Those in the gloom of defeat,
All with the battle-blood gory,
    In the dusk of eternity meet:
        Under the sod and the dew,
            Waiting the judgement-day
        Under the laurel, the Blue,
            Under the willow, the Gray.

From the silence of sorrowful hours
    The desolate mourners go,
Lovingly laden with flowers
    Alike for the friend and the foe;
        Under the sod and the dew,
            Waiting the judgement-day;
        Under the roses, the Blue,
            Under the lilies, the Gray.

So with an equal splendor,
    The morning sun-rays fall,
With a touch impartially tender,
    On the blossoms blooming for all:
        Under the sod and the dew,
            Waiting the judgment-day;
        Broidered with gold, the Blue,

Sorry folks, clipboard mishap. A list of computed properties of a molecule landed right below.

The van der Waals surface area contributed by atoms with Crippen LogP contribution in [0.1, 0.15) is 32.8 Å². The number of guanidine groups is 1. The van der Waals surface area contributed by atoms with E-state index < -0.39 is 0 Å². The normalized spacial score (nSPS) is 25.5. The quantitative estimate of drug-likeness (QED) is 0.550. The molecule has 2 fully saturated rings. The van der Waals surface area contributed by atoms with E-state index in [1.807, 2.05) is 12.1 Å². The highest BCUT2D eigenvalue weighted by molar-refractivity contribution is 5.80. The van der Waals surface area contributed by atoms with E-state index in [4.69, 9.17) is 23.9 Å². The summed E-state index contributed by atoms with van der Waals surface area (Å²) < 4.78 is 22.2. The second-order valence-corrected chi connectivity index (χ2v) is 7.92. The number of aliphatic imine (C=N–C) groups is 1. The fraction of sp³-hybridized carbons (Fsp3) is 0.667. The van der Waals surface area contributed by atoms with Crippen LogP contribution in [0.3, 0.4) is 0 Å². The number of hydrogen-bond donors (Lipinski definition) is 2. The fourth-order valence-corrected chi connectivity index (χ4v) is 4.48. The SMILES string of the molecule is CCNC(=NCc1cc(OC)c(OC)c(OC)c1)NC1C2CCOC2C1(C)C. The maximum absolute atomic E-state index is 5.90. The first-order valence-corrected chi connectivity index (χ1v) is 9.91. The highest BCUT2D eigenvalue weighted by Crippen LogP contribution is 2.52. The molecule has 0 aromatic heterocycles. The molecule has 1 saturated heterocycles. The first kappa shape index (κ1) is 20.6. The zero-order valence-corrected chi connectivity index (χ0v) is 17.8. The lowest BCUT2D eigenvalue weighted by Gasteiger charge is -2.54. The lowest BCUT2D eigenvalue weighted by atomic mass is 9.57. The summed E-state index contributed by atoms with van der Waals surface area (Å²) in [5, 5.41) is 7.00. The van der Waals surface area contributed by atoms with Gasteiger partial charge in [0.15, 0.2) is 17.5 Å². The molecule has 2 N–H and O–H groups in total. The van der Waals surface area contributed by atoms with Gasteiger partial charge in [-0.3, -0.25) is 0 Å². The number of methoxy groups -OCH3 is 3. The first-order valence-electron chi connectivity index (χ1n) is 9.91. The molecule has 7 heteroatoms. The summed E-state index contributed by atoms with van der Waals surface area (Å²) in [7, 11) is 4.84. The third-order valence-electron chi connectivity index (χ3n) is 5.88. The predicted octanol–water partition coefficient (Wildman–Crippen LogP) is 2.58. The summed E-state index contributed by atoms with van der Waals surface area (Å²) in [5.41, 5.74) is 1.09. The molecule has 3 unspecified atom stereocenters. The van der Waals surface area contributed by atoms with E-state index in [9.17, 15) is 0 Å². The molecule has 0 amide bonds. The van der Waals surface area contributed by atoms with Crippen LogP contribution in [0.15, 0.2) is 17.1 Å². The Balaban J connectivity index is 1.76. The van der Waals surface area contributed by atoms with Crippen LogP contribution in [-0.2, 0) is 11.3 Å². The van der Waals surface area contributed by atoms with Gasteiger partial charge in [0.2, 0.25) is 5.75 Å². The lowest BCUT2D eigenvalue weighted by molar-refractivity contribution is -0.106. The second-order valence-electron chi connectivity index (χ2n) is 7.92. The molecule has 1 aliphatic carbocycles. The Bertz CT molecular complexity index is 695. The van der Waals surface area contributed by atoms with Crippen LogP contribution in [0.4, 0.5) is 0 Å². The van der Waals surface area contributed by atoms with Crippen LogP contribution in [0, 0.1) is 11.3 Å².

Mellowed with gold, the Gray.

So, when the summer calleth,
    On forest and field of grain,
With an equal murmur falleth
    The cooling drip of the rain:
        Under the sod and the dew,
            Waiting the judgment -day,
        Wet with the rain, the Blue
            Wet with the rain, the Gray.

Sadly, but not with upbraiding,
    The generous deed was done,
In the storm of the years that are fading
    No braver battle was won:
        Under the sod adn the dew,
            Waiting the judgment-day;
        Under the blossoms, the Blue,
            Under the garlands, the Gray

No more shall the war cry sever,
    Or the winding rivers be red;
They banish our anger forever
    When they laurel the graves of our dead!
        Under the sod and the dew,